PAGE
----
A HORSE has died after being impaled on a rusty spike on Irvine Beach leaving its owners in “total devastation”.

Ashleigh Henderson’s beloved horse Zeus had to be put down after stepping onto a sharp metal pipe sticking out of the sand.

The horse was being ridden by Ashleigh’s mum Marie McLeod Henderson, 54, who was flung into the sea after the spike went straight through Zeus’s back leg.

Ashleigh said: “Mum was riding along in shallow water on Zeus with her friend who was on her horse.

“They were just going slow, not even trotting but then both horses became spooked after Zeus stood on the spike. He then spun around and flung mum into the water then bolted right up the beach. She could see blood pouring from his leg. He ran towards my stepdad who was at the top of the beach and he managed to catch him and calm him. He took off his shirt and ripped it into strips and tied it around his injury to try and stop the bleeding.

“The emergency vet came eventually and he was transported to Erskine where they assessed him, but they said there was nothing they could do because it had severed his main artery and tendon and advised he would need to be put to sleep.”

The Times understands the spikes are actually remnants of support struts from old sewage pipes which were never removed properly.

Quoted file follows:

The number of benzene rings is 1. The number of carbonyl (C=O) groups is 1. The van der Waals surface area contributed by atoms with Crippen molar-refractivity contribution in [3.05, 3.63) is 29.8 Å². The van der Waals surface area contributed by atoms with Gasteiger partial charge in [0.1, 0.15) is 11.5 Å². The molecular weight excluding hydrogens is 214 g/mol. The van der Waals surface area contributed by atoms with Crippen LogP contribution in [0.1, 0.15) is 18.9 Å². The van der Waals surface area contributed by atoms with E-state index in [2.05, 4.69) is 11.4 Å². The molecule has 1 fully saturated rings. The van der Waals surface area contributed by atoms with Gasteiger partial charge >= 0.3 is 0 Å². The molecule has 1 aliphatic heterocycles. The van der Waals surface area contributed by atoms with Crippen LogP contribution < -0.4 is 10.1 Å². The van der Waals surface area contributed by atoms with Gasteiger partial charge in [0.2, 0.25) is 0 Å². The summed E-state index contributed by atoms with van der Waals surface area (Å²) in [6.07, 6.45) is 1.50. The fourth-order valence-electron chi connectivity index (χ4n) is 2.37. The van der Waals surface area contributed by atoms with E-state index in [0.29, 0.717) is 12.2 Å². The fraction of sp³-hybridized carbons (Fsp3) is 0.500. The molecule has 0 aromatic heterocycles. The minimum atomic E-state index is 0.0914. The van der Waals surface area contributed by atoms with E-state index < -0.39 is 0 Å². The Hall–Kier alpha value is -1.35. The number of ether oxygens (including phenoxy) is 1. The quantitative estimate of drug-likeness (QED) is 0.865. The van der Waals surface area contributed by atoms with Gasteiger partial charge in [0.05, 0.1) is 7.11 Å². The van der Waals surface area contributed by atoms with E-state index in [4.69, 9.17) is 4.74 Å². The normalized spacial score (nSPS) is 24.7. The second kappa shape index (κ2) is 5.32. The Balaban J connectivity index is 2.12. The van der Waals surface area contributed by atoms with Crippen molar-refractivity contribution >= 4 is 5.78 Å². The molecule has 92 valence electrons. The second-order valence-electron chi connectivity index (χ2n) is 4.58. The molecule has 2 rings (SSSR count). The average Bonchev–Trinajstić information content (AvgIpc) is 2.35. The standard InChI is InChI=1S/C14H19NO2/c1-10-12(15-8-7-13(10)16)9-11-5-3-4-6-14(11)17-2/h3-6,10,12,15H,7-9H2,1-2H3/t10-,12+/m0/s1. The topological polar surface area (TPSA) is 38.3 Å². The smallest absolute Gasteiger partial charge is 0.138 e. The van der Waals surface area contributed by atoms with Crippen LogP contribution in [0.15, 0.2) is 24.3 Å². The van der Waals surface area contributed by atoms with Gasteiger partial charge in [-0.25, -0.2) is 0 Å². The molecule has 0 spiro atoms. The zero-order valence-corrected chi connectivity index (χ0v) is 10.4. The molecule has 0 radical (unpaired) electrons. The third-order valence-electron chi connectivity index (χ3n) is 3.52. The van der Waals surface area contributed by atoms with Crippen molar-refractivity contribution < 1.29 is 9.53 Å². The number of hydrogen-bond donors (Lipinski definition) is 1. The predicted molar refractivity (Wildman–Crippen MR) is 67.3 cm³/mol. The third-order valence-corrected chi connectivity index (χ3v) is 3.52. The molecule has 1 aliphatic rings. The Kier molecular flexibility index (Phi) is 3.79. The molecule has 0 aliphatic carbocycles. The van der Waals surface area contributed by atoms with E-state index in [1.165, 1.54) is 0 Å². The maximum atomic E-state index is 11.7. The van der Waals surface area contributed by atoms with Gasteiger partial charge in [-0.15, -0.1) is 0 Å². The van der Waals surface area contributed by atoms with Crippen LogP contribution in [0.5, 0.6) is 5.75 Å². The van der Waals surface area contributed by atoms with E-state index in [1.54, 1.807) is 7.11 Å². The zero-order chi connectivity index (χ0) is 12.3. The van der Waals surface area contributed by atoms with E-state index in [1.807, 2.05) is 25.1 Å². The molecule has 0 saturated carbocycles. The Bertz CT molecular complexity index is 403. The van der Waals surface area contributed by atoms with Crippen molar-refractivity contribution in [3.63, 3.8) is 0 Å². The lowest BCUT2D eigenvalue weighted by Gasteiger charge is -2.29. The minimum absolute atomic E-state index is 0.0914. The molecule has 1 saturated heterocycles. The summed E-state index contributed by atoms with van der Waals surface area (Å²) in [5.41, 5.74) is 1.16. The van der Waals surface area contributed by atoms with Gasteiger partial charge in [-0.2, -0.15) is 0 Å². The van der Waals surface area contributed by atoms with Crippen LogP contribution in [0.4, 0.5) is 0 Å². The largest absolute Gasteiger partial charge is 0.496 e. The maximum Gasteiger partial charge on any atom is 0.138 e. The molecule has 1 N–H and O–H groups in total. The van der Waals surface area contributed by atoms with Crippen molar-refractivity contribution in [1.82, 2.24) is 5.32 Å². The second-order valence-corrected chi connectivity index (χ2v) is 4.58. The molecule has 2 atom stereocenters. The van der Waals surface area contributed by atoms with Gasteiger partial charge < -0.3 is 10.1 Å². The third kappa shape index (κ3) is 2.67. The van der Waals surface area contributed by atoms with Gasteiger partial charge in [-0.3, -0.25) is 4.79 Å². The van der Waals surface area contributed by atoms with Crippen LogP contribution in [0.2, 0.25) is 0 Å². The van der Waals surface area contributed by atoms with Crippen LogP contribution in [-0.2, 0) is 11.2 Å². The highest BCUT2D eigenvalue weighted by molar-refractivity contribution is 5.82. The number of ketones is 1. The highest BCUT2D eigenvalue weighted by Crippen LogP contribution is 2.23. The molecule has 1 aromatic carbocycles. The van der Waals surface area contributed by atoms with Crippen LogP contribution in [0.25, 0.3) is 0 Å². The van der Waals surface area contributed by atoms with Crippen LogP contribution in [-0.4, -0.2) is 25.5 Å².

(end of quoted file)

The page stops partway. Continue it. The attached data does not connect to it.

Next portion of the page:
Ashleigh, of Clydebank, revealed seven-year-old Zeus died in April, however the family have only spoken out after seeing more and more concerns from people on social media about the spikes.

She said: “This has left us all in total devastation. I have never seen my mum so upset. Something needs to be done. Zeus has died which is bad enough but it could have easily been a child. I have friends who are still using Irvine Beach and I am telling them not to, not until something is done.”

Another horserider Ashleigh Laird said: “Because of the shifting sands and the high tides you sometimes can’t see them so it is so easy to step on them. They are a real danger and something has to be done.”

North Ayrshire Council confirmed to the Irvine Times that, although they are not responsible for the land, they sent a team down to dig out and remove the spikes they were able to locate last week.

Billy Lamb from Coastwatch said: “It’s hard to know if they have all been removed because I could go out there and they could be sticking up five or six inches out of the ground, then next day you can’t see them at all because of shifting sands and tide."